Events - Page 16

Time and place: Jan. 27, 2016 1:05 PM, Ø467

Andrzej Hryczuk, FI

The thermal relic abundance of the dark matter is now determined observationally to a per cent level accuracy. It is also an increasingly useful tool to exclude, constrain or motivate models beyond the Standard Model of particle physics. It comes then with no surprise that in the recent years a considerable effort has been made to revise and improve some of the aspects of thermal relic density calculations. In this talk I will concentrate on the important physics concepts used in such calculations, highlighting some less commonly discussed details. Towards the end I will show some recent results, serving as examples of the relevance of the effects studied.

(The slides are now available)

Time and place: Jan. 22, 2016 3:15 PM4:00 PM, Seminar room (FV414)

Viktoriya Yarushina (IFE) will give a talk on "Fluid flow in shales from experimental and theoretical perspective"

Time and place: Jan. 20, 2016 1:05 PM, Ø467

Chad Finley, Oskar Klein Centre (Stockholm)

The IceCube Neutrino Observatory lies two kilometers deep within the ice at the South Pole, Antarctica.  With one cubic kilometer of instrumented volume, IceCube enables the study of a wide range of phenomena: neutrino astronomy, dark matter searches, neutrino oscillations, and cosmic ray physics.  Recently IceCube has announced the long-awaited discovery of high energy neutrinos from deep space.  These neutrino energies are approximately 100 million times greater than the energies of neutrinos previously observed from the sun and supernovae. I will review IceCube's latest results with particular attention to this new flux. I will also discuss what we hope to measure in the near future with IceCube and the next generation of neutrino telescopes.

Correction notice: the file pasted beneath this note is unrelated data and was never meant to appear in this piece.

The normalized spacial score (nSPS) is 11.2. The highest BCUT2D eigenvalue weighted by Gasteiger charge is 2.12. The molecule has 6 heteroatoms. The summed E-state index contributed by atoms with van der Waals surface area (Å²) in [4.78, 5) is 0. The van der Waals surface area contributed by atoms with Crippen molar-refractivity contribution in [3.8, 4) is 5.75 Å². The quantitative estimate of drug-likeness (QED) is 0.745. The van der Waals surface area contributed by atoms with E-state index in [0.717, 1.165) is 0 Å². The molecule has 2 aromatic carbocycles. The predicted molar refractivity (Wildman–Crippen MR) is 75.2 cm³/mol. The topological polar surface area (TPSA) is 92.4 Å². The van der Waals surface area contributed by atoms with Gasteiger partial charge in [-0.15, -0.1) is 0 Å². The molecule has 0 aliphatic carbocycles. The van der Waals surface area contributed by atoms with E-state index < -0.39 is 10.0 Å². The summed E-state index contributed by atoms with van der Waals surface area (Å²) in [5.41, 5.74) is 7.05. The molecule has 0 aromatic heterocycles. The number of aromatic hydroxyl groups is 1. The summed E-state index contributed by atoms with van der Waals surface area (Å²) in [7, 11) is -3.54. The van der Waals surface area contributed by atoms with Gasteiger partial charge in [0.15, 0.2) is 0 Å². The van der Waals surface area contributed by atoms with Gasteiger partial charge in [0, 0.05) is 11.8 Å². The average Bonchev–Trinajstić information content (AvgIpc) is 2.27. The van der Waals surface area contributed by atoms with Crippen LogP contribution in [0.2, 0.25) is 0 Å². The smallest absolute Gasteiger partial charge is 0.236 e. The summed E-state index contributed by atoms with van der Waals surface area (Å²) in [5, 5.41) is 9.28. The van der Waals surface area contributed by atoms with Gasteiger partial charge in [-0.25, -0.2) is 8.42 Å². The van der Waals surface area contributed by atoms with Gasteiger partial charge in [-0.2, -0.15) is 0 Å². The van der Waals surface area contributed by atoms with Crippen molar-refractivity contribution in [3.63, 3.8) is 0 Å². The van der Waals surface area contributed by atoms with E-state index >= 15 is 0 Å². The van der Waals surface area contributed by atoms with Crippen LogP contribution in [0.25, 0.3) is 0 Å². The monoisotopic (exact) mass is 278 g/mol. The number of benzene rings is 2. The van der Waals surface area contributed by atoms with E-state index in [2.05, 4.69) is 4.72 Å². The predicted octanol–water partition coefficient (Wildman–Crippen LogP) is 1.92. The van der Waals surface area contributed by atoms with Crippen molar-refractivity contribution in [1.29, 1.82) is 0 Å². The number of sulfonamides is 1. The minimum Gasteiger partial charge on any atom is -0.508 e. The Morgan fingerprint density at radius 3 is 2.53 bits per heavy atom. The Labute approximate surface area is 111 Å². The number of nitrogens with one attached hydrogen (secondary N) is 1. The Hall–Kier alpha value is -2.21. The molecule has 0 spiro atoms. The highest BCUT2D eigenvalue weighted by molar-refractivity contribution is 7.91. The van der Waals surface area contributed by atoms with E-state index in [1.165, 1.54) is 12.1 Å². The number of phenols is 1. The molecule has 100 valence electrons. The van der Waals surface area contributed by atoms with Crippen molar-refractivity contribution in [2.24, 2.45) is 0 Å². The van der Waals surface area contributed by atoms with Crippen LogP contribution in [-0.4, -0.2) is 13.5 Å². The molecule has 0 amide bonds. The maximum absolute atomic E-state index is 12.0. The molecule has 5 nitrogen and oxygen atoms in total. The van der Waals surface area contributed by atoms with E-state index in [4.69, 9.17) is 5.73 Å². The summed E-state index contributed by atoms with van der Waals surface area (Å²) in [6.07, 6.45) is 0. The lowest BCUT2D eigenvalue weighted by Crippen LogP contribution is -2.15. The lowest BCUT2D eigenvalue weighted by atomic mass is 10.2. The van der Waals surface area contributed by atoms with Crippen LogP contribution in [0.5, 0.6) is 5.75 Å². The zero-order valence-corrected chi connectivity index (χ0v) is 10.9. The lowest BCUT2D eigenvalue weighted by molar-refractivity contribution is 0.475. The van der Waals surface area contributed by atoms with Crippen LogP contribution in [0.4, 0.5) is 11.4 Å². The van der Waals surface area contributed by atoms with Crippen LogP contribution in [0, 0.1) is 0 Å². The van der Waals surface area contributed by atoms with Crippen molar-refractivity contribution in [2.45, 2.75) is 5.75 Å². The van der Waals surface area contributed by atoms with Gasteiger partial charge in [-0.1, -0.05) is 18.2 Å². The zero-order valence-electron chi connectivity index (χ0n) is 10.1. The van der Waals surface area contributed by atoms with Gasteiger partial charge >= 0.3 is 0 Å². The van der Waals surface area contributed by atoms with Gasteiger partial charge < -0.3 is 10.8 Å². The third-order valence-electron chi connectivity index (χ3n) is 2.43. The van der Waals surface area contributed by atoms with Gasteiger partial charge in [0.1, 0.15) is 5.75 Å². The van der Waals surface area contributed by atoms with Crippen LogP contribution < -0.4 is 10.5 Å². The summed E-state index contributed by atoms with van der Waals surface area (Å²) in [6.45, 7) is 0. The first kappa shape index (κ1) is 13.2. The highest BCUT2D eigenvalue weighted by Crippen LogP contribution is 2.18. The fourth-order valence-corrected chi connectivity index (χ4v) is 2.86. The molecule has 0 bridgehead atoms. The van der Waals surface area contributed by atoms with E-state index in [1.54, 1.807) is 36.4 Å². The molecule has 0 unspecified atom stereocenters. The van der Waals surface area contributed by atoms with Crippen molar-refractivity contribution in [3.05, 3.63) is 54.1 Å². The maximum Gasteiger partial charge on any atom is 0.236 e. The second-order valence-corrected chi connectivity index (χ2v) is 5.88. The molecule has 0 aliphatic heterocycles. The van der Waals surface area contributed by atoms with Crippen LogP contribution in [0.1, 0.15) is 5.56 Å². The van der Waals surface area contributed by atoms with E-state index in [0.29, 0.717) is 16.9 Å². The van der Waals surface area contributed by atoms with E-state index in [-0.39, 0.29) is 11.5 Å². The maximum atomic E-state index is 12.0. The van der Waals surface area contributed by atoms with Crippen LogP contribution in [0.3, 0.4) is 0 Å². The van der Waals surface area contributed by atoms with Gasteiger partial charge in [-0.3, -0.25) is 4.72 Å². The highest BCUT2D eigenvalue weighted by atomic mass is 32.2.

(The Slides are now available)

Time and place: Jan. 8, 2016 3:15 PM4:00 PM, Seminar room (FV414)

Yuri Galperin (Professor emeritus, Condensed matter physics, AMKS, UiO) will give a seminar in order to help us on (tentative plan) 1. How to write a referee report on a submission? 2. How to respond to referee's remarks (sometimes stupid)? 3. How to evaluate a grant application?

Time and place: Dec. 11, 2015 2:15 PM3:00 PM, FV414

Thi Thuy Luu (UiO, PGP) will talk about HBV (Buskerud and Vestfold University CollegeTønsberg, Norway) lab facilities. She will also talk about her PhD work that she did there about "Solid liquid interdiffusion (SLID) wafer-level bonding for MEMS packaging".

 

.

Time and place: Dec. 4, 2015 4:15 PM5:00 PM, Seminar room (FV414)

This wine seminar reports on a field expedition/worskhop in the northern Patagonian Andes that involved 8 PGP people. The menu of the presentation is: volcanoes, amazing geology, stunning landscape, condors, gauchos and… Asado!!!   The presenters are, so far and not in order: - Olivier - Maya (to confirm) - Alban - Frank - Håvard.

Time and place: Dec. 2, 2015 1:05 PM, Ø467

Stefan Hofmann, LMU Munich

A relativistic framework for describing black-hole interiors as bound states of a large number of quantum constituents will be presented. The macroscopic and microscopic description can be linked via a simple scaling law relating the black-hole mass to the number of black-hole constituents.

(The slides will be available after the talk).

Time and place: Dec. 1, 2015 10:15 AM4:00 PM, Auditorium 2, Helga Engs hus

Trial lecture: Directional Solidification of Metallic Alloys: From Dendrites and Seaweeds, to Casts and Turbine Plates (10:15)

Dissertation: Non-equilibrium pattern formation in reactive channel flow (13:15)

Time and place: Nov. 27, 2015 3:15 PM4:00 PM, Seminar room (FV414)

Felix Ritort (Facultat de Física, Universitat de Barcelona, Spain and Ciber-BBN of Biomaterials and Nanomedicine, ISCIII, Madrid, Spain) will talk about his research on statisical physics tools applied to single molecule experiments in biophysics.

Time and place: Nov. 25, 2015 1:05 PM, Ø467

Piero Ullio, SISSA (Trieste)

The dark matter puzzle is one of deepest and longest-standing problems in Science. While there is overwhelming evidence that dark matter is the building block of all structures in the Universe, its nature remains unknown.